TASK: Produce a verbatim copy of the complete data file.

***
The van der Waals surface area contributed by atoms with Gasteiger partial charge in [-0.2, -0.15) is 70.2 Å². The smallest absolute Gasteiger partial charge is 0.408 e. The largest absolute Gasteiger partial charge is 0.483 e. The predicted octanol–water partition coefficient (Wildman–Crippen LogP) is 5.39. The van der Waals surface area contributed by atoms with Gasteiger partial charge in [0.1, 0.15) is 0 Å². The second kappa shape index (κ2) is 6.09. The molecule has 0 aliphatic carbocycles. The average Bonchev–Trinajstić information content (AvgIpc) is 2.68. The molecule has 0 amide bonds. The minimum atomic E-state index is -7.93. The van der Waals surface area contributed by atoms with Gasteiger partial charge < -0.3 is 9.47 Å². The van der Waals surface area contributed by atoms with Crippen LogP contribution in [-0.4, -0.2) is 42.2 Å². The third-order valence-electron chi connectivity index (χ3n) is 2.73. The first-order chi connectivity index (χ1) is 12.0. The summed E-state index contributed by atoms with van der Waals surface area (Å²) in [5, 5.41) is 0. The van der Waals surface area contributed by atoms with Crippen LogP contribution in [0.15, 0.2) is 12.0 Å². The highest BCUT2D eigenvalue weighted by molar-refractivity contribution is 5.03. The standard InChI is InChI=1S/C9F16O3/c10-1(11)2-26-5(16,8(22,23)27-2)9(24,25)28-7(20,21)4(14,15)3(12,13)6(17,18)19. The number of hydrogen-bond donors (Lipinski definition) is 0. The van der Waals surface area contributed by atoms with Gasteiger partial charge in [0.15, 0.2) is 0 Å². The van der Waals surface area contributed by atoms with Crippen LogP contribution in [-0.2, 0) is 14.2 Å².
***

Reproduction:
The van der Waals surface area contributed by atoms with Gasteiger partial charge in [-0.2, -0.15) is 70.2 Å². The smallest absolute Gasteiger partial charge is 0.408 e. The largest absolute Gasteiger partial charge is 0.483 e. The predicted octanol–water partition coefficient (Wildman–Crippen LogP) is 5.39. The van der Waals surface area contributed by atoms with Gasteiger partial charge in [0.1, 0.15) is 0 Å². The second kappa shape index (κ2) is 6.09. The molecule has 0 aliphatic carbocycles. The average Bonchev–Trinajstić information content (AvgIpc) is 2.68. The molecule has 0 amide bonds. The minimum atomic E-state index is -7.93. The van der Waals surface area contributed by atoms with Gasteiger partial charge < -0.3 is 9.47 Å². The van der Waals surface area contributed by atoms with Crippen LogP contribution in [-0.4, -0.2) is 42.2 Å². The third-order valence-electron chi connectivity index (χ3n) is 2.73. The first-order chi connectivity index (χ1) is 12.0. The summed E-state index contributed by atoms with van der Waals surface area (Å²) in [5, 5.41) is 0. The van der Waals surface area contributed by atoms with Crippen LogP contribution in [0.15, 0.2) is 12.0 Å². The highest BCUT2D eigenvalue weighted by molar-refractivity contribution is 5.03. The standard InChI is InChI=1S/C9F16O3/c10-1(11)2-26-5(16,8(22,23)27-2)9(24,25)28-7(20,21)4(14,15)3(12,13)6(17,18)19. The number of hydrogen-bond donors (Lipinski definition) is 0. The van der Waals surface area contributed by atoms with Gasteiger partial charge in [0.15, 0.2) is 0 Å². The van der Waals surface area contributed by atoms with Crippen LogP contribution in [-0.2, 0) is 14.2 Å².